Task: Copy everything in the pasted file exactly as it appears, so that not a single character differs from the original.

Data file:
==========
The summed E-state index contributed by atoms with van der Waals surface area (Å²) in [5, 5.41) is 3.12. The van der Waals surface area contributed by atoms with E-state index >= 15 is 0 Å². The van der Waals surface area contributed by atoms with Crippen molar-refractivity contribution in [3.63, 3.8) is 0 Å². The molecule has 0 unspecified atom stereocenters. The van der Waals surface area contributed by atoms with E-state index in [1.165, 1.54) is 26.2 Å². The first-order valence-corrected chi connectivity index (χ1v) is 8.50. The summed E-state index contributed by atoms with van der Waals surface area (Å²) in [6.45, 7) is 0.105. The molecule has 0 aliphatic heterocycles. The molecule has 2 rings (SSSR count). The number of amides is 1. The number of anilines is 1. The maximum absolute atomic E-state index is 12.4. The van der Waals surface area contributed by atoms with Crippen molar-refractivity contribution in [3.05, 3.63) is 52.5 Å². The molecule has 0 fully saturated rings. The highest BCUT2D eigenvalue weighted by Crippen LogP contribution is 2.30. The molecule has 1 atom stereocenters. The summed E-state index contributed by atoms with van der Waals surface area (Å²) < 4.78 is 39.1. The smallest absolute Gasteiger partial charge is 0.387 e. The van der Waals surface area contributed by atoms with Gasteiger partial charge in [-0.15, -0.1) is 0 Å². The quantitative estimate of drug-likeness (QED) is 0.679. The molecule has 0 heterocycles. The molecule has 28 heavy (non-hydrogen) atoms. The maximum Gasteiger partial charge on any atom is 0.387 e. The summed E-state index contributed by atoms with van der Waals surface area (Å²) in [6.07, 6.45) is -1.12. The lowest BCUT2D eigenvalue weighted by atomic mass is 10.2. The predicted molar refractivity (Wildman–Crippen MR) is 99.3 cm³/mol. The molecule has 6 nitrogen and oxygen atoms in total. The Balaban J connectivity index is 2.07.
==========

The summed E-state index contributed by atoms with van der Waals surface area (Å²) in [5, 5.41) is 3.12. The van der Waals surface area contributed by atoms with E-state index >= 15 is 0 Å². The van der Waals surface area contributed by atoms with Crippen molar-refractivity contribution in [3.63, 3.8) is 0 Å². The molecule has 0 unspecified atom stereocenters. The van der Waals surface area contributed by atoms with E-state index in [1.165, 1.54) is 26.2 Å². The first-order valence-corrected chi connectivity index (χ1v) is 8.50. The summed E-state index contributed by atoms with van der Waals surface area (Å²) in [6.45, 7) is 0.105. The molecule has 0 aliphatic heterocycles. The molecule has 2 rings (SSSR count). The number of amides is 1. The number of anilines is 1. The maximum absolute atomic E-state index is 12.4. The van der Waals surface area contributed by atoms with Crippen molar-refractivity contribution in [3.05, 3.63) is 52.5 Å². The molecule has 0 fully saturated rings. The highest BCUT2D eigenvalue weighted by Crippen LogP contribution is 2.30. The molecule has 1 atom stereocenters. The summed E-state index contributed by atoms with van der Waals surface area (Å²) < 4.78 is 39.1. The smallest absolute Gasteiger partial charge is 0.387 e. The van der Waals surface area contributed by atoms with Gasteiger partial charge in [-0.15, -0.1) is 0 Å². The quantitative estimate of drug-likeness (QED) is 0.679. The molecule has 0 heterocycles. The molecule has 28 heavy (non-hydrogen) atoms. The maximum Gasteiger partial charge on any atom is 0.387 e. The summed E-state index contributed by atoms with van der Waals surface area (Å²) in [6.07, 6.45) is -1.12. The lowest BCUT2D eigenvalue weighted by atomic mass is 10.2. The predicted molar refractivity (Wildman–Crippen MR) is 99.3 cm³/mol. The molecule has 6 nitrogen and oxygen atoms in total. The Balaban J connectivity index is 2.07.